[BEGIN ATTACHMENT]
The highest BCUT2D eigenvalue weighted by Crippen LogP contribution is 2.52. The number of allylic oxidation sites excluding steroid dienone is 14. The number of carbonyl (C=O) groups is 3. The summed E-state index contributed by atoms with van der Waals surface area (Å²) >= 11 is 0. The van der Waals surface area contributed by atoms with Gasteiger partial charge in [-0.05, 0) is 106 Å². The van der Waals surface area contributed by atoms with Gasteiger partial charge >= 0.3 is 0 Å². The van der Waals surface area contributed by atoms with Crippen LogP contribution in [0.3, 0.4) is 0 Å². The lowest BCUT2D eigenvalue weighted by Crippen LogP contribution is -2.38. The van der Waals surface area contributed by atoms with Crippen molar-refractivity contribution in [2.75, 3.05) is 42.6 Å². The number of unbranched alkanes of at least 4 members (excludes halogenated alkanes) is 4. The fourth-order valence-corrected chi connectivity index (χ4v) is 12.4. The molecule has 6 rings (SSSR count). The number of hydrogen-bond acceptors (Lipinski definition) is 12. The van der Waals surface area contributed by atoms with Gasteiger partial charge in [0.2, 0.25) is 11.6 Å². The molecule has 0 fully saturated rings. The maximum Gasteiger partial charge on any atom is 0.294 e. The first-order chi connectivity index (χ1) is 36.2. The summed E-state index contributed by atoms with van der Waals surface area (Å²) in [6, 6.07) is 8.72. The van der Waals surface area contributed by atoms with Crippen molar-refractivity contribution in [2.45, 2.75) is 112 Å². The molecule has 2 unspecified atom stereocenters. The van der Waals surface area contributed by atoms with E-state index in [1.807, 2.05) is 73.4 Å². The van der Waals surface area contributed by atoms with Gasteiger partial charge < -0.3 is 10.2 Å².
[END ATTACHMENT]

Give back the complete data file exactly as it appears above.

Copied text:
The highest BCUT2D eigenvalue weighted by Crippen LogP contribution is 2.52. The number of allylic oxidation sites excluding steroid dienone is 14. The number of carbonyl (C=O) groups is 3. The summed E-state index contributed by atoms with van der Waals surface area (Å²) >= 11 is 0. The van der Waals surface area contributed by atoms with Gasteiger partial charge in [-0.05, 0) is 106 Å². The van der Waals surface area contributed by atoms with Gasteiger partial charge >= 0.3 is 0 Å². The van der Waals surface area contributed by atoms with Crippen LogP contribution in [0.3, 0.4) is 0 Å². The lowest BCUT2D eigenvalue weighted by Crippen LogP contribution is -2.38. The van der Waals surface area contributed by atoms with Crippen molar-refractivity contribution in [2.75, 3.05) is 42.6 Å². The number of unbranched alkanes of at least 4 members (excludes halogenated alkanes) is 4. The fourth-order valence-corrected chi connectivity index (χ4v) is 12.4. The molecule has 6 rings (SSSR count). The number of hydrogen-bond acceptors (Lipinski definition) is 12. The van der Waals surface area contributed by atoms with Gasteiger partial charge in [0.2, 0.25) is 11.6 Å². The molecule has 0 fully saturated rings. The maximum Gasteiger partial charge on any atom is 0.294 e. The first-order chi connectivity index (χ1) is 36.2. The summed E-state index contributed by atoms with van der Waals surface area (Å²) in [6, 6.07) is 8.72. The van der Waals surface area contributed by atoms with Crippen molar-refractivity contribution in [2.45, 2.75) is 112 Å². The molecule has 2 unspecified atom stereocenters. The van der Waals surface area contributed by atoms with E-state index in [1.807, 2.05) is 73.4 Å². The van der Waals surface area contributed by atoms with Gasteiger partial charge < -0.3 is 10.2 Å².